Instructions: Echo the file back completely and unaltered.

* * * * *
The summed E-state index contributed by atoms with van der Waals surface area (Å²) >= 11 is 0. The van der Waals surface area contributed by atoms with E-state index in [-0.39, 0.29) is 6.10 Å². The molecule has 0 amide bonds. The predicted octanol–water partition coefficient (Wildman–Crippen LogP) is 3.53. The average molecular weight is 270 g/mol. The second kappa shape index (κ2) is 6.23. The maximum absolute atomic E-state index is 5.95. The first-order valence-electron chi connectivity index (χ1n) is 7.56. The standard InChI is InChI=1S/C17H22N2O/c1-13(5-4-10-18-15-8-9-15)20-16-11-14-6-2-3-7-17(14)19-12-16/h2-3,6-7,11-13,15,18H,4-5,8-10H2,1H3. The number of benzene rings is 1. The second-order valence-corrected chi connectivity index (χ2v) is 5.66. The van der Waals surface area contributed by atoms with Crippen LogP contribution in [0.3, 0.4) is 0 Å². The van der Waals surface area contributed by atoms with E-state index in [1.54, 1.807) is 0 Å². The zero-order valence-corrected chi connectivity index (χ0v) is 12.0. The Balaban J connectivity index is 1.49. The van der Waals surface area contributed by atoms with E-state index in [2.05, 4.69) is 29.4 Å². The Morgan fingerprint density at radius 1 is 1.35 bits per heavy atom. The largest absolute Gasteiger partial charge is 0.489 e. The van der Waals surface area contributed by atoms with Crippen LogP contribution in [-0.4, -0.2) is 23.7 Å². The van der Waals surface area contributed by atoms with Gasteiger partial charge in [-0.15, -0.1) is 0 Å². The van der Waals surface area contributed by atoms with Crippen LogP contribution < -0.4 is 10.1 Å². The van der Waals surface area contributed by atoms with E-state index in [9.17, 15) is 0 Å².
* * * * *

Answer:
The summed E-state index contributed by atoms with van der Waals surface area (Å²) >= 11 is 0. The van der Waals surface area contributed by atoms with E-state index in [-0.39, 0.29) is 6.10 Å². The molecule has 0 amide bonds. The predicted octanol–water partition coefficient (Wildman–Crippen LogP) is 3.53. The average molecular weight is 270 g/mol. The second kappa shape index (κ2) is 6.23. The maximum absolute atomic E-state index is 5.95. The first-order valence-electron chi connectivity index (χ1n) is 7.56. The standard InChI is InChI=1S/C17H22N2O/c1-13(5-4-10-18-15-8-9-15)20-16-11-14-6-2-3-7-17(14)19-12-16/h2-3,6-7,11-13,15,18H,4-5,8-10H2,1H3. The number of benzene rings is 1. The second-order valence-corrected chi connectivity index (χ2v) is 5.66. The van der Waals surface area contributed by atoms with Crippen LogP contribution in [0.3, 0.4) is 0 Å². The van der Waals surface area contributed by atoms with E-state index in [1.54, 1.807) is 0 Å². The zero-order valence-corrected chi connectivity index (χ0v) is 12.0. The Balaban J connectivity index is 1.49. The van der Waals surface area contributed by atoms with E-state index in [2.05, 4.69) is 29.4 Å². The Morgan fingerprint density at radius 1 is 1.35 bits per heavy atom. The largest absolute Gasteiger partial charge is 0.489 e. The van der Waals surface area contributed by atoms with Crippen LogP contribution in [-0.4, -0.2) is 23.7 Å². The van der Waals surface area contributed by atoms with Gasteiger partial charge in [-0.15, -0.1) is 0 Å². The van der Waals surface area contributed by atoms with Crippen LogP contribution < -0.4 is 10.1 Å². The van der Waals surface area contributed by atoms with E-state index in [9.17, 15) is 0 Å².